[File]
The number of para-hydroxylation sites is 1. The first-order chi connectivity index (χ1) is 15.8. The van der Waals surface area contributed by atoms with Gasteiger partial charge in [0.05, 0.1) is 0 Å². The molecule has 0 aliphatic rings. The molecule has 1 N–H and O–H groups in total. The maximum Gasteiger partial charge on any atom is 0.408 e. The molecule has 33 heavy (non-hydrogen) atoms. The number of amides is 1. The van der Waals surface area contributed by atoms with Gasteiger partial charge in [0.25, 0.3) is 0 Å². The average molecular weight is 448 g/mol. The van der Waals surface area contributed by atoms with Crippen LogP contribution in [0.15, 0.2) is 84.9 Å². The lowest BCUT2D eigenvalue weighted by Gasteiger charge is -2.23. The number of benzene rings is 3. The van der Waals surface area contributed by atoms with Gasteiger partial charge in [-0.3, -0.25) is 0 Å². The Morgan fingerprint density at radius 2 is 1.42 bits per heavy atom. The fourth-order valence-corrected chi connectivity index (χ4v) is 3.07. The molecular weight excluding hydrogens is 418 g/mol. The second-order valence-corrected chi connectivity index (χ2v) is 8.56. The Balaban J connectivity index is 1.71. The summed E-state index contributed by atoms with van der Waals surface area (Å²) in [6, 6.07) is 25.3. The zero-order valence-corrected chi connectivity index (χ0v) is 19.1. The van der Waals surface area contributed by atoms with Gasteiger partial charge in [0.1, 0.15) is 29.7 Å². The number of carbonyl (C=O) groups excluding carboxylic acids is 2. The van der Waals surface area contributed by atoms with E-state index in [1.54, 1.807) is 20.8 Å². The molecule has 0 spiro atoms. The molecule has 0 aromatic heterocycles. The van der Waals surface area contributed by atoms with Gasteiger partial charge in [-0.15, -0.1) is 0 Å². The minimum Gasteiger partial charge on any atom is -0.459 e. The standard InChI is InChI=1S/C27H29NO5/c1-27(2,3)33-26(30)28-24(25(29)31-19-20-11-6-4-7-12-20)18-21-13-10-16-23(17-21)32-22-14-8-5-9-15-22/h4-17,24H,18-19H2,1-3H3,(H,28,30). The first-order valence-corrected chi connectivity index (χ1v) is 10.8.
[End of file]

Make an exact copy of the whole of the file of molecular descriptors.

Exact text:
The number of para-hydroxylation sites is 1. The first-order chi connectivity index (χ1) is 15.8. The van der Waals surface area contributed by atoms with Gasteiger partial charge in [0.05, 0.1) is 0 Å². The molecule has 0 aliphatic rings. The molecule has 1 N–H and O–H groups in total. The maximum Gasteiger partial charge on any atom is 0.408 e. The molecule has 33 heavy (non-hydrogen) atoms. The number of amides is 1. The van der Waals surface area contributed by atoms with Gasteiger partial charge in [0.25, 0.3) is 0 Å². The average molecular weight is 448 g/mol. The van der Waals surface area contributed by atoms with Crippen LogP contribution in [0.15, 0.2) is 84.9 Å². The lowest BCUT2D eigenvalue weighted by Gasteiger charge is -2.23. The number of benzene rings is 3. The van der Waals surface area contributed by atoms with Gasteiger partial charge in [-0.3, -0.25) is 0 Å². The Morgan fingerprint density at radius 2 is 1.42 bits per heavy atom. The fourth-order valence-corrected chi connectivity index (χ4v) is 3.07. The molecular weight excluding hydrogens is 418 g/mol. The second-order valence-corrected chi connectivity index (χ2v) is 8.56. The Balaban J connectivity index is 1.71. The summed E-state index contributed by atoms with van der Waals surface area (Å²) in [6, 6.07) is 25.3. The zero-order valence-corrected chi connectivity index (χ0v) is 19.1. The van der Waals surface area contributed by atoms with Gasteiger partial charge in [0.1, 0.15) is 29.7 Å². The number of carbonyl (C=O) groups excluding carboxylic acids is 2. The van der Waals surface area contributed by atoms with E-state index in [1.54, 1.807) is 20.8 Å². The molecule has 0 spiro atoms. The molecule has 0 aromatic heterocycles. The van der Waals surface area contributed by atoms with Gasteiger partial charge in [-0.15, -0.1) is 0 Å². The minimum Gasteiger partial charge on any atom is -0.459 e. The standard InChI is InChI=1S/C27H29NO5/c1-27(2,3)33-26(30)28-24(25(29)31-19-20-11-6-4-7-12-20)18-21-13-10-16-23(17-21)32-22-14-8-5-9-15-22/h4-17,24H,18-19H2,1-3H3,(H,28,30). The first-order valence-corrected chi connectivity index (χ1v) is 10.8.